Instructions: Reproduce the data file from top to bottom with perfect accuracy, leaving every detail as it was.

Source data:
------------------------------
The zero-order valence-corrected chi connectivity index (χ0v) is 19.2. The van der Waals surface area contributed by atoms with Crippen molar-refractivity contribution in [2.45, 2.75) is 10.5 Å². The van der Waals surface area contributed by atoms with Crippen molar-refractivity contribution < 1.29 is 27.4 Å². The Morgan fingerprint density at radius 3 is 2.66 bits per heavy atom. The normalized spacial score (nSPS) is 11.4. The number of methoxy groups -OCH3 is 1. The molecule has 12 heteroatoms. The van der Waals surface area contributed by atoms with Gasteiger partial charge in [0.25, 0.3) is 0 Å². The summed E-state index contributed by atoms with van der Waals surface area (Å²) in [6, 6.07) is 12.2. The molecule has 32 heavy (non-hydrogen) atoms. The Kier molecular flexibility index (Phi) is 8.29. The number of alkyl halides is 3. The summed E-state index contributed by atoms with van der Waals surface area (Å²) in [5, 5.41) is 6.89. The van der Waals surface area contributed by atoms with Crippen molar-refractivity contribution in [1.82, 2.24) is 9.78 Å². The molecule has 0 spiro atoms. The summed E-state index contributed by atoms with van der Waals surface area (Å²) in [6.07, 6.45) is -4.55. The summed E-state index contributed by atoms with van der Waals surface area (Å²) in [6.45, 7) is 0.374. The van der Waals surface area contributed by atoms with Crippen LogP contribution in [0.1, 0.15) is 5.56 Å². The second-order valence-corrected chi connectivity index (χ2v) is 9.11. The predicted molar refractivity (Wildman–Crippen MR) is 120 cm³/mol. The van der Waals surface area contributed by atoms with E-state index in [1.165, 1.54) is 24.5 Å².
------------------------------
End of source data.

The zero-order valence-corrected chi connectivity index (χ0v) is 19.2. The van der Waals surface area contributed by atoms with Crippen molar-refractivity contribution in [2.45, 2.75) is 10.5 Å². The van der Waals surface area contributed by atoms with Crippen molar-refractivity contribution < 1.29 is 27.4 Å². The Morgan fingerprint density at radius 3 is 2.66 bits per heavy atom. The normalized spacial score (nSPS) is 11.4. The number of methoxy groups -OCH3 is 1. The molecule has 12 heteroatoms. The van der Waals surface area contributed by atoms with Gasteiger partial charge in [0.25, 0.3) is 0 Å². The summed E-state index contributed by atoms with van der Waals surface area (Å²) in [6, 6.07) is 12.2. The molecule has 32 heavy (non-hydrogen) atoms. The Kier molecular flexibility index (Phi) is 8.29. The number of alkyl halides is 3. The summed E-state index contributed by atoms with van der Waals surface area (Å²) in [5, 5.41) is 6.89. The van der Waals surface area contributed by atoms with Crippen molar-refractivity contribution in [1.82, 2.24) is 9.78 Å². The molecule has 0 spiro atoms. The summed E-state index contributed by atoms with van der Waals surface area (Å²) in [6.07, 6.45) is -4.55. The summed E-state index contributed by atoms with van der Waals surface area (Å²) in [6.45, 7) is 0.374. The van der Waals surface area contributed by atoms with Crippen LogP contribution in [0.1, 0.15) is 5.56 Å². The second-order valence-corrected chi connectivity index (χ2v) is 9.11. The predicted molar refractivity (Wildman–Crippen MR) is 120 cm³/mol. The van der Waals surface area contributed by atoms with E-state index in [1.165, 1.54) is 24.5 Å².